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Priests And Nuns Stranded In Afghanistan

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Priests And Nuns Stranded In Afghanistan

Two Jesuit priests and four Missionary of Charity Sisters nuns were stranded in Afghanistan yesterday, as the country fell to the Taliban. Afghans as well as foreigners are trying to flee amid pandemonium and chaos at Kabul airport.

Indian priest Father Jerome Sequeira, head of the Jesuit mission in Afghanistan, wrote in a message to friends and colleagues: “Thank you for your continuous prayers for our safety. The way the situation is changing in the country, it is anyone’s imagination … safety does not make sense here. It is a chaotic situation.”

Afghanistan fell to the Taliban after the United States ended its 20 years of operations there. A relative calm reigned in the Afghan capital Kabul on 16 August, a day after its president fled and the Taliban installed themselves in the presidential palace. However, Kabul airport was a scene of pandemonium and roads leading to it were clogged with traffic and people, as thousands scrambled to flee the country in panic.

Four Missionaries of Charity (MC) nuns are also stranded in Afghanistan, UCA News reports. A senior Sister at the Missionaries of Charity headquarters in eastern India’s Kolkata city confirmed that four of their nuns are in Afghanistan. The Missionaries of Charity, founded by St Teresa of Kolkata in 1950, arrived in Kabul in 2004 for humanitarian work.

A Jesuit priest based in New Delhi said: “Our two priests are stuck in Afghanistan and are waiting for their evacuation.. We have also suspended our mission in Afghanistan indefinitely as we are not sure when the situation will improve.”

The two Jesuit priests and one of the Sisters are among many Indians waiting for the Indian government’s evacuation flights to get them out of the country.

Fr Sequeira, who has worked for the Jesuit Refugee Service (JRS) in the country since 2006, had gone to Kabul airport to take the 10.45 flight to India. “It resembled a chaotic railway station,” he told Matters India last night, speaking from “a secure place” in the city.

He described how he dragged his luggage as large crowds and vehicles jammed the roads. “Thousands of people are trying to flee. I managed to reach the second gate but then Taliban were shooting in the air and trying to control the crowd. Before, my reaching, thousands of people had managed to enter the airport building but the entire airport staff had abandoned the place. Without any security check and boarding passes people had gone into the flight,” Fr Sequeira said.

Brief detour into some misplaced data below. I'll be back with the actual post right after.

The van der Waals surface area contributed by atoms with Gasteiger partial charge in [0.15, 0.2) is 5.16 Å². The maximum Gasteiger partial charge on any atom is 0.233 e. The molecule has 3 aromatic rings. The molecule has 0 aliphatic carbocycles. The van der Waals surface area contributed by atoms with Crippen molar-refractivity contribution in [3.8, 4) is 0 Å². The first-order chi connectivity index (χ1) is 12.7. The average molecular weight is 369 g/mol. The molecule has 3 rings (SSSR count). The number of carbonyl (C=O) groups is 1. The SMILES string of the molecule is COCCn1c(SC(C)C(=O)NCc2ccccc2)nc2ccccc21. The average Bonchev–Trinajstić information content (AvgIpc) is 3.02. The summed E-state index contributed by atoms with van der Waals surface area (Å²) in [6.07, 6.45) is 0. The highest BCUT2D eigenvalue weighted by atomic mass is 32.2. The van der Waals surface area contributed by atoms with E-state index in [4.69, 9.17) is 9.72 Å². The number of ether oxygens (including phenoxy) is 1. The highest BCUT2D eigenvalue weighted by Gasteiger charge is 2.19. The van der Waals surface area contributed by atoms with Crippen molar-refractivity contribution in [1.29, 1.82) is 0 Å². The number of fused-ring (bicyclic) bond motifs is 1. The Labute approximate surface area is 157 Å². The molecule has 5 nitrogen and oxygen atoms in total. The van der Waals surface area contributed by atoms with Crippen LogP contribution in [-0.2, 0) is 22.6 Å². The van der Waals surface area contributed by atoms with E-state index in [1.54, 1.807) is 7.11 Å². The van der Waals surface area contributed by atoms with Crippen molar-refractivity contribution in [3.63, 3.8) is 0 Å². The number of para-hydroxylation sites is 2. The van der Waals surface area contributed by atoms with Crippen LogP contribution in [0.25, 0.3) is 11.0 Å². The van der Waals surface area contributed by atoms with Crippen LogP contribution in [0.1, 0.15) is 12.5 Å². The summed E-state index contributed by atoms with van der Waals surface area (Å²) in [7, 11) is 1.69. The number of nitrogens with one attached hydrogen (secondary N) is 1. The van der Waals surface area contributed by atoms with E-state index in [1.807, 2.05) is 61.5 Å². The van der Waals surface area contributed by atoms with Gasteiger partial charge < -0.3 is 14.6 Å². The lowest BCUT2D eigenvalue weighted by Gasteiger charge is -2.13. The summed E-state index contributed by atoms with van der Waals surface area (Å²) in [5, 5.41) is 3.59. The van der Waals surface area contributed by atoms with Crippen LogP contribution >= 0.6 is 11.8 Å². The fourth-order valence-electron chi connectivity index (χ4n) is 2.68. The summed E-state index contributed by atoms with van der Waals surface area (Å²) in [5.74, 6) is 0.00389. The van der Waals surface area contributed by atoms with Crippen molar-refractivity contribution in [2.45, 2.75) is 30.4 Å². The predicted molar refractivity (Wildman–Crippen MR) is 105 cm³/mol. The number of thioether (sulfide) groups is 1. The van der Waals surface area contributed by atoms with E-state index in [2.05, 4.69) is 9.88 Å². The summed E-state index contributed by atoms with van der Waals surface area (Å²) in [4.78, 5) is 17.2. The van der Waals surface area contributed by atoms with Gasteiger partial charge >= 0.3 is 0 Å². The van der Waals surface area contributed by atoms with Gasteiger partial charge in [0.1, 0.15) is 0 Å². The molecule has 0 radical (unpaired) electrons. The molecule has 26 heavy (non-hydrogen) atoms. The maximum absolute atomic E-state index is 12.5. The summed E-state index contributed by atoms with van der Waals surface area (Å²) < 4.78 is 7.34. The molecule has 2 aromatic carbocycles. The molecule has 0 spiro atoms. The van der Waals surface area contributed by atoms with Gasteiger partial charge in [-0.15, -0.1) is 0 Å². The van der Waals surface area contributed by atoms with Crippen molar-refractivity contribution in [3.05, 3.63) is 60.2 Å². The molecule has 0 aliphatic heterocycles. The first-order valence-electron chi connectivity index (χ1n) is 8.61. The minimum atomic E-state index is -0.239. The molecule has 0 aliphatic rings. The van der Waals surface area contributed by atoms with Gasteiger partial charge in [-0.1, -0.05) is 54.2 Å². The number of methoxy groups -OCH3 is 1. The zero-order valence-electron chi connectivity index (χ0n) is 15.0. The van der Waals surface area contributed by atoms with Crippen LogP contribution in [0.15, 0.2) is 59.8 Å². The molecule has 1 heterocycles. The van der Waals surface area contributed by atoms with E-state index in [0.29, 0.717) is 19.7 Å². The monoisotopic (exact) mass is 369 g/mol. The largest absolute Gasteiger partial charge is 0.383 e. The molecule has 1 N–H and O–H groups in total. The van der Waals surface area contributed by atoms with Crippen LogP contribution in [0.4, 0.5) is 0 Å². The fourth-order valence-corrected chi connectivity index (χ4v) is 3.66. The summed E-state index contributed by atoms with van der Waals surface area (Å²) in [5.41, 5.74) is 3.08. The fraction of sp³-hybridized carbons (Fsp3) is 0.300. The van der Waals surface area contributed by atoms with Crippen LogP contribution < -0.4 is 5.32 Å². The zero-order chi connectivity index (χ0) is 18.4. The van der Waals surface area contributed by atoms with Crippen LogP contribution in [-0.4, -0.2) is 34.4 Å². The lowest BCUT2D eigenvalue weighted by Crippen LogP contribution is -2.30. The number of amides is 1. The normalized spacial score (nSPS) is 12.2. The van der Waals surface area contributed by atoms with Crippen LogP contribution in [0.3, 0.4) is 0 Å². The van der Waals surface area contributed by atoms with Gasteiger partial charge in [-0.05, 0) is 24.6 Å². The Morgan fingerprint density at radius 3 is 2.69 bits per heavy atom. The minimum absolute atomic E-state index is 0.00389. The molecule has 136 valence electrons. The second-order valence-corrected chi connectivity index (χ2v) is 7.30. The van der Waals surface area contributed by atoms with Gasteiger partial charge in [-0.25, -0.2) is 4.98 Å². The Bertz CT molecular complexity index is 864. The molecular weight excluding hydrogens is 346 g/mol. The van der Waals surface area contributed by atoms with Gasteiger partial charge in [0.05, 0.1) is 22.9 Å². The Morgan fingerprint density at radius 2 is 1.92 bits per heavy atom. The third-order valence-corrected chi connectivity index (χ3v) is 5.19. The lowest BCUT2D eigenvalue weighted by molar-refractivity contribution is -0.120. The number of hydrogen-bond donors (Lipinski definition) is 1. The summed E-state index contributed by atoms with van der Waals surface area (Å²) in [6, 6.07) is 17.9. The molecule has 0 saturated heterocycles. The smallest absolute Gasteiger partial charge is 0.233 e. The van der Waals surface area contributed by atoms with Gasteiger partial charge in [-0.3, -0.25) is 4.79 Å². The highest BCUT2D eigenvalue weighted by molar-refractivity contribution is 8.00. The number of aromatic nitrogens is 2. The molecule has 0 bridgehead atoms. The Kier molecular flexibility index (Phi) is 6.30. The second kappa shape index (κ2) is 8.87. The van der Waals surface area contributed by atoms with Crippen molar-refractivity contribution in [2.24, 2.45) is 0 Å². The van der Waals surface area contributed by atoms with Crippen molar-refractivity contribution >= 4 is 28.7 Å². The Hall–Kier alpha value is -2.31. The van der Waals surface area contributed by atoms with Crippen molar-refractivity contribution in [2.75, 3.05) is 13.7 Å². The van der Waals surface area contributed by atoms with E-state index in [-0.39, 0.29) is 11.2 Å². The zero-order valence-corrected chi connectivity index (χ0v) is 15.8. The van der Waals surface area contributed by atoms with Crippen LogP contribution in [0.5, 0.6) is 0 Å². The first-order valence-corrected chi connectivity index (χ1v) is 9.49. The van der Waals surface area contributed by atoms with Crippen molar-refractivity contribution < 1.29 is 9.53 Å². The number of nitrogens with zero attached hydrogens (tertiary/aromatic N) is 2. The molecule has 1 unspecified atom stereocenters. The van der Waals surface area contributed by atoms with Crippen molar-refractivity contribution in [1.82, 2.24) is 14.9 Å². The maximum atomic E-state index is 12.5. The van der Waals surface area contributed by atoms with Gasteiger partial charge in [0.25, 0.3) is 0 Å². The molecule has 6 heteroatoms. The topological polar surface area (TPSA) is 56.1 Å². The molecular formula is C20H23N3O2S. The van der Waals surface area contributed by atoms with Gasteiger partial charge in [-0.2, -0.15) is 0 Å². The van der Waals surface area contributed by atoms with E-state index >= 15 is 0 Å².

He referred to images on social media showing people clinging on to a US military aircraft on the tarmac as it tried to take off. “In this chaotic situation no flight will land at the moment. Seeing this senseless situation, no country will dare to fly to Kabul at the moment. It was a terrifying experience,” he said.

The other Jesuit, Fr Robert Rodrigues from Karnataka state is stuck in Bamiyan in central Afghanistan. He managed to get inside Bamiyan airport in the evening on 15 August, checked in and was waiting for a UN flight to land, which would have flown him to Kabul some 25 minutes away. Meanwhile, the situation changed dramatically and the entire airport security personnel just abandoned the airport.

Fr Sequeira said Fr Rodrigues is safe and was “much better and relaxed” on August 16. “We are seeking possible ways to evacuate him from Bamiyan to Kabul through the help of UN agencies.”

He said the Taliban was busy occupying government systems and putting their own persons. “They are not harming the civilians at the moment but it will come once they have fully captured all the systems of the country. They have the list of all organizations and profiles too. In some places they have started door-to-door enquiries about the personnel of the organization,” Fr Sequeira wrote.

He said the Jesuit Refugee Service has indefinitely suspended its activities in Afghanistan “and all are hibernating in their homes or communities.” “All flights are cancelled and it all depends on the agreement between UN bodies and the Taliban.” He said the entire JRS body is doing all they can to evacuate him and Fr Rodrigues. “At the moment, I am safe,” Fr Sequeira wrote.


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